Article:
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Twitter's @PeanutFreeMom is 'um, yeah' a dude [Updated]

Peanut_free_mom

In the last week and a half a person using the Twitter handle @PeanutFreeMom has begun to build a substantial following online. Her name, according to her Twitter page, is Debra Jones-O'Brien (note the hyphenated surname) and in her profile she describes herself as "Life Coach, Career Mom, Peanut-Free Advocate."

Each of those descriptors is mildly annoying on its own, but taken all together they equal the worst person in the world — or, as it turns out, a super savvy Twitter comedy persona that targets the mommy bloggers.

Her close to 6,000 followers who love to fight with her have begun to catch on. "I'm starting to think @peanut free mom is the most obtuse person on the planet. Or secretly a writer for Second City," wrote one.

Since she arrived on the Twitter scene June 28, Peanut Free Mom has been infuriating her followers with bits of self-righteous mommy blogger gold. For example: "Caleb told me his sailing instructor is grilling 'hot dogs' for all his students tomorrow. Um, is this guy serious?" and "Mothers who consider 'Hamburger Helper' a home cooked meal are NOT doing their children any favors." And "Caleb is allergic to pet dander. All his stuffed animals are hypoallergenic." 

In one tweet Peanut Free Mom notes that Yellowtail makes a great inexpensive merlot. In another she writes, "I only offer my services as a life coach to friends and neighbors. It's a very fulfilling occupation." Her followers have learned that her son Caleb loves the olive pizza from Whole Foods. She loves Trader Joe's and Nathan Lane.

Comedian Rob Delaney, who has a Twitter following of more than 150,000, was one of the first people to find her. "I was just enamored the second I saw it," he said. "The brilliance of it is that it's so close to real people, but she too consistently drops comments that are clearly meant to irk people for it to be real."

When Delaney first followed her the Twitter profile displayed a photograph of "one of those sexy people that you love to hate," he said. He tried to set up dinner with her in Massachusetts where she supposedly lives, but she turned him down and later direct messaged him asking him to stop harassing her.

New York blogger Katie Notopoulos also found Peanut Free Mom in her early days and was instantly obsessed.

"It's like she's managed to capture something that's so recognizable, but isn't exactly the full stereotype," Notopoulos wrote in an email. "It's not the full on yuppie mom, it's something more insidious. Yes, she hates Chili's and Papa Gino's (a Boston pizza chain), but she likes Starbucks. And the peanut allergy thing is so perfect: we all know nut allergies can be serious, but we all secretly suspect it's just a hypochondriac 'first world problem.' "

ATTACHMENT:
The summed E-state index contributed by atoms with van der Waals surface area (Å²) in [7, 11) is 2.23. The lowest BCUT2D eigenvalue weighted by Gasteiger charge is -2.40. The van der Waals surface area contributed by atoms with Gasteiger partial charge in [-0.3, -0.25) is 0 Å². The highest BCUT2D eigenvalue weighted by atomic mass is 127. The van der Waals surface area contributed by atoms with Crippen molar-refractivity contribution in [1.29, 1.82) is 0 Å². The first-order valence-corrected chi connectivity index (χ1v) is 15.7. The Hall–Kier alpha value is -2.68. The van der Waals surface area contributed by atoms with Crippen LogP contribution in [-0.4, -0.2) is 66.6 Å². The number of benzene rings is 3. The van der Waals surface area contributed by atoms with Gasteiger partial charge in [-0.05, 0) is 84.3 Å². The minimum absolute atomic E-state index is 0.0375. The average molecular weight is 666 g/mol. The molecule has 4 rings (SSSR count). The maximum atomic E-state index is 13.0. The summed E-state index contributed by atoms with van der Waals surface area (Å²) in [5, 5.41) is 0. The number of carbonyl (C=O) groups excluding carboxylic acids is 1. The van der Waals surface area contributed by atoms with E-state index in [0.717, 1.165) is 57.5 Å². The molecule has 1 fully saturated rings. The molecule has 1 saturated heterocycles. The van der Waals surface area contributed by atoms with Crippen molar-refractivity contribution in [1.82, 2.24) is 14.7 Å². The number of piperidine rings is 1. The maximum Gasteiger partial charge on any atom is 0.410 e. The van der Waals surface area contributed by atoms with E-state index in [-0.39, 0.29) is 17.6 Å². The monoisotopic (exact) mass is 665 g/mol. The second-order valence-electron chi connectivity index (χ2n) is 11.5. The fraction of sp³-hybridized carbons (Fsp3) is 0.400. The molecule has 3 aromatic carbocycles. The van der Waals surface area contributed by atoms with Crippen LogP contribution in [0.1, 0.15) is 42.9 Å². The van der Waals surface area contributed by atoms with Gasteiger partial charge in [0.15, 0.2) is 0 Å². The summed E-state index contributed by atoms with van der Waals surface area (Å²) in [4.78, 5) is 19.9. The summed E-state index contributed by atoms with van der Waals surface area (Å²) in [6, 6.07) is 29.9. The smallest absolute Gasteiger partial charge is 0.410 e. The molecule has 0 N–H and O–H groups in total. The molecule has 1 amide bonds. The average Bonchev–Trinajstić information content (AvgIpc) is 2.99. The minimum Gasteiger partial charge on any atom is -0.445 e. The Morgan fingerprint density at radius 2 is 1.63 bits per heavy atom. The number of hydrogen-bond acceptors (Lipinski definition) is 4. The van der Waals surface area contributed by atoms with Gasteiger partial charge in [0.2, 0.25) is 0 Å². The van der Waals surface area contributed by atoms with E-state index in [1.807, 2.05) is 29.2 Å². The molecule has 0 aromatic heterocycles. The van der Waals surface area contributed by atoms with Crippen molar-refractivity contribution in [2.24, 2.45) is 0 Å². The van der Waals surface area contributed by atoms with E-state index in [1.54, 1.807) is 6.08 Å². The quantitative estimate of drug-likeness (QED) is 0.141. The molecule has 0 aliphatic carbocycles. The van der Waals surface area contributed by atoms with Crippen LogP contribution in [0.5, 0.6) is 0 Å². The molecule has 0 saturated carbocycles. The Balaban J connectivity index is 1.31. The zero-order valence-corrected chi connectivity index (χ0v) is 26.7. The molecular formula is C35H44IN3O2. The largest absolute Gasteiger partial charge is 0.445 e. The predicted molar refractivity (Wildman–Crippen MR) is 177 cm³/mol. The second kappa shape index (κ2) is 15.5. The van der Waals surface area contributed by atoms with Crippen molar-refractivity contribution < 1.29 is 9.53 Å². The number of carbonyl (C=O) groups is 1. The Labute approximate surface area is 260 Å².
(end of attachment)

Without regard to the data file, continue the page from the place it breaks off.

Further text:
One of Notopoulos' friends used a photo-matching program that revealed the sexy mom photo was pulled from a random real estate broker's website. Peanut Free Mom has since changed her picture to a silhouette of a mom and child on a beach.

Notopoulos asked her Twitter friend @MT, who was one of the first people to retweet  Peanut Free Mom, if Debra Jones-O'Brien was real, and he admitted that she wasn't.  His friend, a dude, had thought the character up at a bar. But by that time Peanut Free Mom had grown a life of her own, having extensive arguments with other Twitter users, and baiting them with gems like, " A mother told me she can't afford to buy her groceries at Whole Foods. Um yeah, hi, can you afford insulin shots for little Carlos?"

"It's like a mind-melding combination of an over-educated, affluent, helicopter-parent, foodie mommy blogger and Casey Anthony," Notopoulos said.

She added: "I've started actually using her terrible 'um, yeah, hi' catchphrase in real life."

[Updated] The Times received a credible email from a man from the Boston suburbs who said he was Peanut Free Mom.

"I am not a comedian. I work with kids," he wrote. "I made the account to make my friends laugh. I am not trying to make light of the peanut allergy or single mothers. I just wanted to create a character that was overwhelmingly pompous upper-middle class divorcee that dishes out parenting advice.

"All the Parenting Tips are actual things I heard throughout my career in working with children," he said. "I WAS surprised at how quickly it caught on. It started on a Sunday and had 5,000 followers within a week. I happened to be on vacation at the time and had a LOT of time to tweet. I’ve started a few fake accounts, but none of them really took off."

He asked to remain anonymous.

RELATED:

What's next on the Internet? Ask your kids

Twitter co-founder Biz Stone signs on as advisor at Spark Capitol

Twitter VP Jason Goldman steps down (and gives his thoughts on what made Twitter a success)

-- Deborah Netburn

 

 
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